Recent years have witnessed the phenomenal growth of social networking websites, such as Facebook and MySpace. Social networking websites are now commonly used by individuals to communicate information about their personal life to other members of their network. As a result, they have become an integral part of the disclosure process in insurance litigation where plaintiffs put their enjoyment of life, psychological well-being, or ability to work in issue. In these cases, photographs or other materials on a plaintiff’s social networking profile may be relevant to demonstrating their ability to engage in work or recreational activities. For these reasons, courts now routinely admit profile material as evidence in insurance litigation.
Few disclosure issues will arise when a plaintiff’s profile is publicly accessible because insurers will have access to any relevant material. However, not all material is publicly accessible. Many users now have “access-limited” profiles which permit them to limit access to designated persons. Accordingly, a user’s profile will often have a public space and a private space. Because material on a profile’s private space will generally not be accessible to insurers, it will often be impossible for insurers to determine whether it contains relevant material. Where an insurer has reason to believe that a plaintiff has not complied with their disclosure obligation, they may move for relief before the courts. Unfortunately, recent cases demonstrate that some plaintiffs, if alerted of an insurer’s attempts to seek production of access-limited profile evidence, will frustrate those attempts by deleting material harmful to their claims.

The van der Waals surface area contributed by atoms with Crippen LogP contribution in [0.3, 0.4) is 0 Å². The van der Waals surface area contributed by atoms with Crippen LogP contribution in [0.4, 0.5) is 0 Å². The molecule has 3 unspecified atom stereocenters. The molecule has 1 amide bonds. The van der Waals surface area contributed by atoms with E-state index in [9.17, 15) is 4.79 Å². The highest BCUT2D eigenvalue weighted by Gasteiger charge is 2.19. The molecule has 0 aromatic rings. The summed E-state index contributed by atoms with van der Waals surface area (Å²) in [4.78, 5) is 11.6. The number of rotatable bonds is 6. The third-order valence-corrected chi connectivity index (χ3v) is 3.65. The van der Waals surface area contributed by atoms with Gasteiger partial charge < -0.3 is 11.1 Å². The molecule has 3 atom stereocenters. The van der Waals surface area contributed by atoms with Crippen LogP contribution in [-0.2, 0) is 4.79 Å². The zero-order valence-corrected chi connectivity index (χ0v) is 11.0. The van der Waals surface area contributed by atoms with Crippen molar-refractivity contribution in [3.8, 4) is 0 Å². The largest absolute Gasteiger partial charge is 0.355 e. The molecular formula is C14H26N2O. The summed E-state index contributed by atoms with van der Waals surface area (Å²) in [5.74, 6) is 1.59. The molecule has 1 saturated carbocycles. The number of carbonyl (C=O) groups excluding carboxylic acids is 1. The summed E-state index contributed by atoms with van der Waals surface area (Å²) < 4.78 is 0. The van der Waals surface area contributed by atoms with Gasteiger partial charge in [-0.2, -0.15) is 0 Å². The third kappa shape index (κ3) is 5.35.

Some insurers have attempted to reduce this risk by seeking ex parte orders to compel plaintiffs to preserve the contents of their access-limited profiles. Preservation orders are remedies sought to ensure that evidence is preserved and available for the trial of an action where there is a significant likelihood that a party will destroy it once notified of the other’s interest in accessing it. This article discusses the risk of spoliation of social networking profile evidence, considers cases in which insurers have sought ex parte preservation orders to alleviate that risk, and discusses potential alternatives.
Read the full article here: Matthew Nied, “Preventing Spoliation of Social Networking Profile Evidence in Insurance Litigation” (2011) 29:6 Canadian Journal of Insurance Law 81.